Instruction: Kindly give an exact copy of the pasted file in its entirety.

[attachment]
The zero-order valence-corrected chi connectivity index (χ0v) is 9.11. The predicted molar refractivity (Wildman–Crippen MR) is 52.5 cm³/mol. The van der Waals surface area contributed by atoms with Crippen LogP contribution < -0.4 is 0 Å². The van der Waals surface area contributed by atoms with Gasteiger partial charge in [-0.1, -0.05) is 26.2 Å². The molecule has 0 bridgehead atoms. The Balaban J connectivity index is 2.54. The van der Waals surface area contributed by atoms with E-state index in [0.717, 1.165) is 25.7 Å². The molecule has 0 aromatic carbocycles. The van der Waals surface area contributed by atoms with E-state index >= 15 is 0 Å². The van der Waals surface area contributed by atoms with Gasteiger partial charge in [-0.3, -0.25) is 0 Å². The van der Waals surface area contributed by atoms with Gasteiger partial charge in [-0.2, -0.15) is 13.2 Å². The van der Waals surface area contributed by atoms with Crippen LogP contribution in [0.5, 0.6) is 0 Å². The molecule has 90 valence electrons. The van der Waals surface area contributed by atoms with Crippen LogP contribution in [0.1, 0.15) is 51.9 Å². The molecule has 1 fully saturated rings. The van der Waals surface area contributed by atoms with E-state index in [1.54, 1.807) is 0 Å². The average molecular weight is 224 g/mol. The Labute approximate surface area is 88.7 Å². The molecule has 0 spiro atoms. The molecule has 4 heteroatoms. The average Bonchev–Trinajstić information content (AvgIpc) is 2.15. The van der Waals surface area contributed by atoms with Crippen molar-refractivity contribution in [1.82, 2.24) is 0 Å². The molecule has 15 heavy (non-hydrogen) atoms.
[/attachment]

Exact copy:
The zero-order valence-corrected chi connectivity index (χ0v) is 9.11. The predicted molar refractivity (Wildman–Crippen MR) is 52.5 cm³/mol. The van der Waals surface area contributed by atoms with Crippen LogP contribution < -0.4 is 0 Å². The van der Waals surface area contributed by atoms with Gasteiger partial charge in [-0.1, -0.05) is 26.2 Å². The molecule has 0 bridgehead atoms. The Balaban J connectivity index is 2.54. The van der Waals surface area contributed by atoms with E-state index in [0.717, 1.165) is 25.7 Å². The molecule has 0 aromatic carbocycles. The van der Waals surface area contributed by atoms with E-state index >= 15 is 0 Å². The van der Waals surface area contributed by atoms with Gasteiger partial charge in [-0.3, -0.25) is 0 Å². The van der Waals surface area contributed by atoms with Gasteiger partial charge in [-0.2, -0.15) is 13.2 Å². The van der Waals surface area contributed by atoms with Crippen LogP contribution in [0.5, 0.6) is 0 Å². The molecule has 90 valence electrons. The van der Waals surface area contributed by atoms with Crippen LogP contribution in [0.1, 0.15) is 51.9 Å². The molecule has 1 fully saturated rings. The van der Waals surface area contributed by atoms with E-state index in [1.54, 1.807) is 0 Å². The average molecular weight is 224 g/mol. The Labute approximate surface area is 88.7 Å². The molecule has 0 spiro atoms. The molecule has 4 heteroatoms. The average Bonchev–Trinajstić information content (AvgIpc) is 2.15. The van der Waals surface area contributed by atoms with Crippen molar-refractivity contribution in [1.82, 2.24) is 0 Å². The molecule has 15 heavy (non-hydrogen) atoms.